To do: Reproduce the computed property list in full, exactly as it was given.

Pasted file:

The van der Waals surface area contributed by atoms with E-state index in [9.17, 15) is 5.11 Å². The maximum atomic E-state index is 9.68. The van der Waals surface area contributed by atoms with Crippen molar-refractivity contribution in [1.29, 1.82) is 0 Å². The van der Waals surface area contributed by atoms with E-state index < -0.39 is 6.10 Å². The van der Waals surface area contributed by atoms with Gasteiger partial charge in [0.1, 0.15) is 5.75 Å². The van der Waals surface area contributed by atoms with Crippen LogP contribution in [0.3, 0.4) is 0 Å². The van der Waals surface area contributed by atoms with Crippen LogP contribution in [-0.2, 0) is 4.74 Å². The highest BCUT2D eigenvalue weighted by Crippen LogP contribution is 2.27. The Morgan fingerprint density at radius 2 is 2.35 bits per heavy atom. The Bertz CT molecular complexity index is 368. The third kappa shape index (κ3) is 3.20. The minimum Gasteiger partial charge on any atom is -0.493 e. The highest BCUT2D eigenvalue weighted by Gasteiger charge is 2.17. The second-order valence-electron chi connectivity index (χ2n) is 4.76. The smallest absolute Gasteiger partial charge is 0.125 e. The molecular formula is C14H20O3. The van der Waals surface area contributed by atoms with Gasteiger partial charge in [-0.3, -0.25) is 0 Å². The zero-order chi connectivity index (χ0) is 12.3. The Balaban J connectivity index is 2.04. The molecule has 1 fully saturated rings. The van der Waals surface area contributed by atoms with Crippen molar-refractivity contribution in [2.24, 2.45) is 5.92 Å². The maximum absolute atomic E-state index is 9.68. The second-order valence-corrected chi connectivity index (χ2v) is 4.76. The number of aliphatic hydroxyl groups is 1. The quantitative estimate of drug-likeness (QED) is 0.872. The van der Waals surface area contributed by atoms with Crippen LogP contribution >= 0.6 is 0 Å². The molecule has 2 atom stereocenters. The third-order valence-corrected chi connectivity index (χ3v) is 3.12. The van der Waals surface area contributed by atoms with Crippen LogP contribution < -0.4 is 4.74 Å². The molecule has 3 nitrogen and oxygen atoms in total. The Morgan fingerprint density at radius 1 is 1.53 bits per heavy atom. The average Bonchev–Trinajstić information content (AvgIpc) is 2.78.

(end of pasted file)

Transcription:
The van der Waals surface area contributed by atoms with E-state index in [9.17, 15) is 5.11 Å². The maximum atomic E-state index is 9.68. The van der Waals surface area contributed by atoms with Crippen molar-refractivity contribution in [1.29, 1.82) is 0 Å². The van der Waals surface area contributed by atoms with E-state index < -0.39 is 6.10 Å². The van der Waals surface area contributed by atoms with Gasteiger partial charge in [0.1, 0.15) is 5.75 Å². The van der Waals surface area contributed by atoms with Crippen LogP contribution in [0.3, 0.4) is 0 Å². The van der Waals surface area contributed by atoms with Crippen LogP contribution in [-0.2, 0) is 4.74 Å². The highest BCUT2D eigenvalue weighted by Crippen LogP contribution is 2.27. The Morgan fingerprint density at radius 2 is 2.35 bits per heavy atom. The Bertz CT molecular complexity index is 368. The third kappa shape index (κ3) is 3.20. The minimum Gasteiger partial charge on any atom is -0.493 e. The highest BCUT2D eigenvalue weighted by Gasteiger charge is 2.17. The second-order valence-electron chi connectivity index (χ2n) is 4.76. The smallest absolute Gasteiger partial charge is 0.125 e. The molecular formula is C14H20O3. The van der Waals surface area contributed by atoms with Gasteiger partial charge in [-0.3, -0.25) is 0 Å². The zero-order chi connectivity index (χ0) is 12.3. The Balaban J connectivity index is 2.04. The molecule has 1 fully saturated rings. The van der Waals surface area contributed by atoms with Crippen molar-refractivity contribution in [2.24, 2.45) is 5.92 Å². The maximum absolute atomic E-state index is 9.68. The second-order valence-corrected chi connectivity index (χ2v) is 4.76. The number of aliphatic hydroxyl groups is 1. The quantitative estimate of drug-likeness (QED) is 0.872. The van der Waals surface area contributed by atoms with Crippen LogP contribution >= 0.6 is 0 Å². The molecule has 2 atom stereocenters. The third-order valence-corrected chi connectivity index (χ3v) is 3.12. The van der Waals surface area contributed by atoms with Crippen LogP contribution < -0.4 is 4.74 Å². The molecule has 3 nitrogen and oxygen atoms in total. The Morgan fingerprint density at radius 1 is 1.53 bits per heavy atom. The average Bonchev–Trinajstić information content (AvgIpc) is 2.78.